Just a Nurse

In the beginning there was this girl…..who wanted to be a writer. It’s the old story of not being able to follow a dream. After some time the beginning gets to be a cliche. But cliches are cliches because they’re mostly true. And this is my truth.

There must have been many young women finishing high school in the 1960s who wanted to be a nurse but whose parents wouldn’t allow it. Maybe they became writers…probably housewives and teachers and secretaries.

Secretary was what my father wanted me to be. He even bought me a portable typewriter. I typed a short story on that darn thing and sent it off to Family Circle. That magazine was publishing short stories in 1959. Yep, I sent that sucker off at the age of 12 and got my first rejection. I kept writing…and writing…and writing…

My father told me not to even apply to any colleges. My family couldn’t afford it. So I didn’t. My English teacher was very upset when she heard I was going to nursing school. “You should go to college.” Really? Er…why didn’t someone tell Pop.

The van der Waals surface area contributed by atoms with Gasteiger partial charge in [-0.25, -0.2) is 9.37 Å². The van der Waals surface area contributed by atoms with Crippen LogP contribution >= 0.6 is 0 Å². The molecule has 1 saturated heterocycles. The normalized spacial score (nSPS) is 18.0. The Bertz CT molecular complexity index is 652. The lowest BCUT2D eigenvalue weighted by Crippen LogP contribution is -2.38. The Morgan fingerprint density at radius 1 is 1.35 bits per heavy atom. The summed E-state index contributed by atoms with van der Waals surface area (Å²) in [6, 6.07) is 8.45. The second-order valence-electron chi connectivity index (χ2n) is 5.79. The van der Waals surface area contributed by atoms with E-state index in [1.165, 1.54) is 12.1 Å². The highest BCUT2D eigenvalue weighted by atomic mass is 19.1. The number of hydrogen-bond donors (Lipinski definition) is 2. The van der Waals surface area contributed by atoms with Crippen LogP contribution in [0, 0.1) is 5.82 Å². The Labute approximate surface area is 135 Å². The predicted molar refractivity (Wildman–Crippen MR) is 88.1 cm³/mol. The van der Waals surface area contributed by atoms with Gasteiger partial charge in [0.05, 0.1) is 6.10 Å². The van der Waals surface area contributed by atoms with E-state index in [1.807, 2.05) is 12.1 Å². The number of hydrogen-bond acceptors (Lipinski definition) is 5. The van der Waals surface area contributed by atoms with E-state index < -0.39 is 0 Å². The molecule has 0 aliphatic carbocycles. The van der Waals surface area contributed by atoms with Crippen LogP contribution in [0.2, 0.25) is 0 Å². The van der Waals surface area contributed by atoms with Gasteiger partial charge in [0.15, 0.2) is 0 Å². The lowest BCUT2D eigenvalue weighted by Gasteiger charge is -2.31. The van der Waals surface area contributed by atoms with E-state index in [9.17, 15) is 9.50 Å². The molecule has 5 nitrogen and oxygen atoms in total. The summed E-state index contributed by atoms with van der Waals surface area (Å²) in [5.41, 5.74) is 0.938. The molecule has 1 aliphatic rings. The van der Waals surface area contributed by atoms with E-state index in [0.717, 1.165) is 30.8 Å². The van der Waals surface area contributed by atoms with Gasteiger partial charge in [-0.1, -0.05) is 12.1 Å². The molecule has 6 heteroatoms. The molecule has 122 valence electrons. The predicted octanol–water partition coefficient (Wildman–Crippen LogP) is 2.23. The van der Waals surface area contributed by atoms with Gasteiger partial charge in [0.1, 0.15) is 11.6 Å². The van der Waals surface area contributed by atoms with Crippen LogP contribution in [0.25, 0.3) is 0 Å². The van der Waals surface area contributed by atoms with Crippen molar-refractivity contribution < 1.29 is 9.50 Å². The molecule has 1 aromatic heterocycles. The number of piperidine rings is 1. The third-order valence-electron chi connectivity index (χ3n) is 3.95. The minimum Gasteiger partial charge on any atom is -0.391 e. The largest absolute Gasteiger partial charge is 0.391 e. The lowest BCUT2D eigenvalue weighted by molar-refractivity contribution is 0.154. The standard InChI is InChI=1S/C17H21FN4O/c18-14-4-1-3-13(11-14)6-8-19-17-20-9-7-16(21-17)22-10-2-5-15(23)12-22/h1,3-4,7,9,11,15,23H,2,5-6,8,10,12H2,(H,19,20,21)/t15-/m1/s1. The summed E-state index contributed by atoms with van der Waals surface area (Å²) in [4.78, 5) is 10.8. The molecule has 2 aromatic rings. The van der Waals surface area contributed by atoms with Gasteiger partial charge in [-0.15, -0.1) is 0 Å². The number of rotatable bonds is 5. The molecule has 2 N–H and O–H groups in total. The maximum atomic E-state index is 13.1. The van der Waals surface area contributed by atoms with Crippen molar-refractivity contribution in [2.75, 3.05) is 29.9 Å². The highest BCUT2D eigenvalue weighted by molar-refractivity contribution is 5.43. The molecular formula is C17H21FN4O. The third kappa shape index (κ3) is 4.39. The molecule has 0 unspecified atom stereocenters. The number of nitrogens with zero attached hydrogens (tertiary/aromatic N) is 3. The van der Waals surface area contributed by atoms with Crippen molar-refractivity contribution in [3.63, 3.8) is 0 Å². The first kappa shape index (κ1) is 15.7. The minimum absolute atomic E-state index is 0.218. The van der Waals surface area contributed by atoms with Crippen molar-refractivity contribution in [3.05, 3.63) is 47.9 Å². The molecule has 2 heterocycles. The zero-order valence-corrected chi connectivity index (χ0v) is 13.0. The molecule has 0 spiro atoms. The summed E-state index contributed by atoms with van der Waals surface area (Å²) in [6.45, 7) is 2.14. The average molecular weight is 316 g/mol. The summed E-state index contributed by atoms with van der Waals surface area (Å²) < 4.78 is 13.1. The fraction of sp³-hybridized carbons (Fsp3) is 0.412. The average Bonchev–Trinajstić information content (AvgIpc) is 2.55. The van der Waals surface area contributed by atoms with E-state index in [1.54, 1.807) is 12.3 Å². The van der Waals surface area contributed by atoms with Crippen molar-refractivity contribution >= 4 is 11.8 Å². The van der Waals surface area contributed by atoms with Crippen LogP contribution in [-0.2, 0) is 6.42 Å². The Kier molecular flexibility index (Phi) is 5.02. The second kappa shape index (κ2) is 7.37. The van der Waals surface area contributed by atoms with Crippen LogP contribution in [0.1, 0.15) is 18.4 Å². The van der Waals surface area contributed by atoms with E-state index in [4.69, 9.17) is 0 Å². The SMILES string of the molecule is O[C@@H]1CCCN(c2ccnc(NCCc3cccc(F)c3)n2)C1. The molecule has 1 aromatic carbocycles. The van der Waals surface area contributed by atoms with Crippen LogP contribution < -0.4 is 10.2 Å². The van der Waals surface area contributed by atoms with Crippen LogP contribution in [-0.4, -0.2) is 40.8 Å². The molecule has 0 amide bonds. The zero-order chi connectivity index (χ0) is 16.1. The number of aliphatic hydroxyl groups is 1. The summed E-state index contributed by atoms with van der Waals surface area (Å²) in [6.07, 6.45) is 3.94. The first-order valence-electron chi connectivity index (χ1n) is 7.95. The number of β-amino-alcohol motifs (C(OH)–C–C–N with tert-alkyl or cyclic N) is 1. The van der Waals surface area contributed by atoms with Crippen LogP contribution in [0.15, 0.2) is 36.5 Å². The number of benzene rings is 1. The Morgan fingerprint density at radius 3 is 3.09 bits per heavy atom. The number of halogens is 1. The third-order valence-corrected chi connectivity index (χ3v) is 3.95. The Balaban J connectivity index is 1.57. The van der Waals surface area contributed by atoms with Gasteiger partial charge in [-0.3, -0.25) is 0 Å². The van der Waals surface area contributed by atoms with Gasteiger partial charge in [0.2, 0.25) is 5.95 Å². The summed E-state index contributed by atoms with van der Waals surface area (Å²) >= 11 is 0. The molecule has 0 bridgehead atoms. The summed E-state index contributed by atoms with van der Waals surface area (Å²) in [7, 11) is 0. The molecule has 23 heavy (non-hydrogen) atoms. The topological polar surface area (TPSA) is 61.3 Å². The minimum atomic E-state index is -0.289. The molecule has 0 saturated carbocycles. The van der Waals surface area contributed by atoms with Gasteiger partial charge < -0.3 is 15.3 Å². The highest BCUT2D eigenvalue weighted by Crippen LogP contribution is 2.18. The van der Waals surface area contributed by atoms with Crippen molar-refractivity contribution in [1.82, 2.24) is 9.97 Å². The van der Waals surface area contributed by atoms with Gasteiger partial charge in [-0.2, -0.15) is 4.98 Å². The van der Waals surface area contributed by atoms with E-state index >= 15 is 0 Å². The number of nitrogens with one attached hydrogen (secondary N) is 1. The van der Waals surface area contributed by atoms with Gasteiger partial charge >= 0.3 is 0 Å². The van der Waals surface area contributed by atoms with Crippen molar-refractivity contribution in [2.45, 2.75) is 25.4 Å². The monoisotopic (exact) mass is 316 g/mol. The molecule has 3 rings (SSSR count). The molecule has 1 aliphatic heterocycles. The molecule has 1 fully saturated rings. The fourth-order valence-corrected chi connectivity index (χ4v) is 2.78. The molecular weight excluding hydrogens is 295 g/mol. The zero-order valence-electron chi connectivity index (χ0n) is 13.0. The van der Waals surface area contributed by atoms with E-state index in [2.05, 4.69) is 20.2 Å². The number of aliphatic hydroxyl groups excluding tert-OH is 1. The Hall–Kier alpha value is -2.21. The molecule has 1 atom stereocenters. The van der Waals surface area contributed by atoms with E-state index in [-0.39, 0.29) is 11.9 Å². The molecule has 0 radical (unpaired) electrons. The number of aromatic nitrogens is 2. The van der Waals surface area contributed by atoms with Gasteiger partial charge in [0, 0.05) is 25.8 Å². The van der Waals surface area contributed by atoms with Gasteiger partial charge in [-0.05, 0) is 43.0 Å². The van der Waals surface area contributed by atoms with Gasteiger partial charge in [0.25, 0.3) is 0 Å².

Instead I applied to a nursing school two hundred miles from home.

But in 1965 Easton Hospital School of Nursing in Easton, PA was $500 for the entire three years…including room and board, books and uniforms. I ate $500 worth of food in the hospital cafeteria during the first three months.

This page will be about nursing school and my years in the profession…the 44 years.

I’m writing a memoir of that time…but mostly of the patients.

And of me…

May 2, 2016

This is my graduation picture: white uniform, pin, cap, and (even though you can’t see them) white stockings and white nursing clinics. Of course, I also had the 1968 “cat’s eye glasses.”

Just a nurse 3

Nursing has changed over the last fifty years. At least the way the profession presents itself to the world. Nursing is not all white (either in uniform or race). And it is not all female. One of the classes behind mine had the first male students for Easton Hospital School of nursing.

What I learned in nursing school and in my years as a nurse helped to form my habits…even today.

Although I’m pushing 70 I have what my daughter calls “the nurse walk.” I have to walk quickly, sometimes faster than everyone else.

And I have my I call “an overly developed sense of responsibility.” I automatically assume the responsibility for almost everything…whether I should or not.

Walk fast and make sure you know what has to be done…and do it.

Yep. Some of the things that make a nurse, a nurse.